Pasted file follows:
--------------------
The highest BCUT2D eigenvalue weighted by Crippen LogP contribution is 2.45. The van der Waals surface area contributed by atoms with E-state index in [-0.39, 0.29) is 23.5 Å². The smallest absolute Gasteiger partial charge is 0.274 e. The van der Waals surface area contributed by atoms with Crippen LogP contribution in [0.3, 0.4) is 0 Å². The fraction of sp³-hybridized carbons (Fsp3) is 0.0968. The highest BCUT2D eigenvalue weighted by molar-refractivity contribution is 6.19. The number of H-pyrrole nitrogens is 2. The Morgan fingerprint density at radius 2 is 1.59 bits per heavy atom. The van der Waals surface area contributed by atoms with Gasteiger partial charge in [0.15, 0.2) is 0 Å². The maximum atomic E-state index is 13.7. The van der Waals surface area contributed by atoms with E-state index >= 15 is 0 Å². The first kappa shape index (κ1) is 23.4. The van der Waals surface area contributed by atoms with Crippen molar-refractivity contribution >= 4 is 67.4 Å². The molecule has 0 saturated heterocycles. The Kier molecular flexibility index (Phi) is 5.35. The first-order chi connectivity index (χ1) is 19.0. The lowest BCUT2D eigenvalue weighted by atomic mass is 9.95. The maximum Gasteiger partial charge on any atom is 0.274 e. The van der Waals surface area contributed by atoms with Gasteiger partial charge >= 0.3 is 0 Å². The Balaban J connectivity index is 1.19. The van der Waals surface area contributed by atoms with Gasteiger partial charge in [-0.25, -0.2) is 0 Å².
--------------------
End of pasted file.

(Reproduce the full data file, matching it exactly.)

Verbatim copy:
The highest BCUT2D eigenvalue weighted by Crippen LogP contribution is 2.45. The van der Waals surface area contributed by atoms with E-state index in [-0.39, 0.29) is 23.5 Å². The smallest absolute Gasteiger partial charge is 0.274 e. The van der Waals surface area contributed by atoms with Crippen LogP contribution in [0.3, 0.4) is 0 Å². The fraction of sp³-hybridized carbons (Fsp3) is 0.0968. The highest BCUT2D eigenvalue weighted by molar-refractivity contribution is 6.19. The number of H-pyrrole nitrogens is 2. The Morgan fingerprint density at radius 2 is 1.59 bits per heavy atom. The van der Waals surface area contributed by atoms with Gasteiger partial charge in [0.15, 0.2) is 0 Å². The maximum atomic E-state index is 13.7. The van der Waals surface area contributed by atoms with E-state index >= 15 is 0 Å². The first kappa shape index (κ1) is 23.4. The van der Waals surface area contributed by atoms with Crippen molar-refractivity contribution >= 4 is 67.4 Å². The molecule has 0 saturated heterocycles. The Kier molecular flexibility index (Phi) is 5.35. The first-order chi connectivity index (χ1) is 19.0. The lowest BCUT2D eigenvalue weighted by atomic mass is 9.95. The maximum Gasteiger partial charge on any atom is 0.274 e. The van der Waals surface area contributed by atoms with Gasteiger partial charge >= 0.3 is 0 Å². The Balaban J connectivity index is 1.19. The van der Waals surface area contributed by atoms with Gasteiger partial charge in [-0.25, -0.2) is 0 Å².